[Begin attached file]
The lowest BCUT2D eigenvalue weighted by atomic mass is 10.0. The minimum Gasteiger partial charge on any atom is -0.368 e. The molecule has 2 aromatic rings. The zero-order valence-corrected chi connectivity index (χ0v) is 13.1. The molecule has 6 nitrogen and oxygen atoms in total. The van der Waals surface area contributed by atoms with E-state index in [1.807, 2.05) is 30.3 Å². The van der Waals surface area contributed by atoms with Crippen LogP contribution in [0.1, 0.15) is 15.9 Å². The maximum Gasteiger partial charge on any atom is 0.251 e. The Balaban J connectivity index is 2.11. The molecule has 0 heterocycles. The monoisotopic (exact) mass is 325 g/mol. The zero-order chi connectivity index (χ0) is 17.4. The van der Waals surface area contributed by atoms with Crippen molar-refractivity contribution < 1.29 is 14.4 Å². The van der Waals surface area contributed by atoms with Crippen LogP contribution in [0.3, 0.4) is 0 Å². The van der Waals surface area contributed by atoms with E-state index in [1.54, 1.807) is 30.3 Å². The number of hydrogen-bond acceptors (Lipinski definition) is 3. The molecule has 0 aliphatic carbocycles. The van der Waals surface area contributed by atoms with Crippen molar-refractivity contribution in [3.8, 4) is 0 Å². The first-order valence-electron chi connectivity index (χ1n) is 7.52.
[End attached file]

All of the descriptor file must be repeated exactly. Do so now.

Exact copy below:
The lowest BCUT2D eigenvalue weighted by atomic mass is 10.0. The minimum Gasteiger partial charge on any atom is -0.368 e. The molecule has 2 aromatic rings. The zero-order valence-corrected chi connectivity index (χ0v) is 13.1. The molecule has 6 nitrogen and oxygen atoms in total. The van der Waals surface area contributed by atoms with E-state index in [1.807, 2.05) is 30.3 Å². The van der Waals surface area contributed by atoms with Crippen LogP contribution in [0.1, 0.15) is 15.9 Å². The maximum Gasteiger partial charge on any atom is 0.251 e. The Balaban J connectivity index is 2.11. The molecule has 0 heterocycles. The monoisotopic (exact) mass is 325 g/mol. The zero-order chi connectivity index (χ0) is 17.4. The van der Waals surface area contributed by atoms with Crippen molar-refractivity contribution < 1.29 is 14.4 Å². The van der Waals surface area contributed by atoms with Crippen LogP contribution in [0.3, 0.4) is 0 Å². The van der Waals surface area contributed by atoms with E-state index in [1.54, 1.807) is 30.3 Å². The number of hydrogen-bond acceptors (Lipinski definition) is 3. The molecule has 0 aliphatic carbocycles. The van der Waals surface area contributed by atoms with Crippen molar-refractivity contribution in [3.8, 4) is 0 Å². The first-order valence-electron chi connectivity index (χ1n) is 7.52.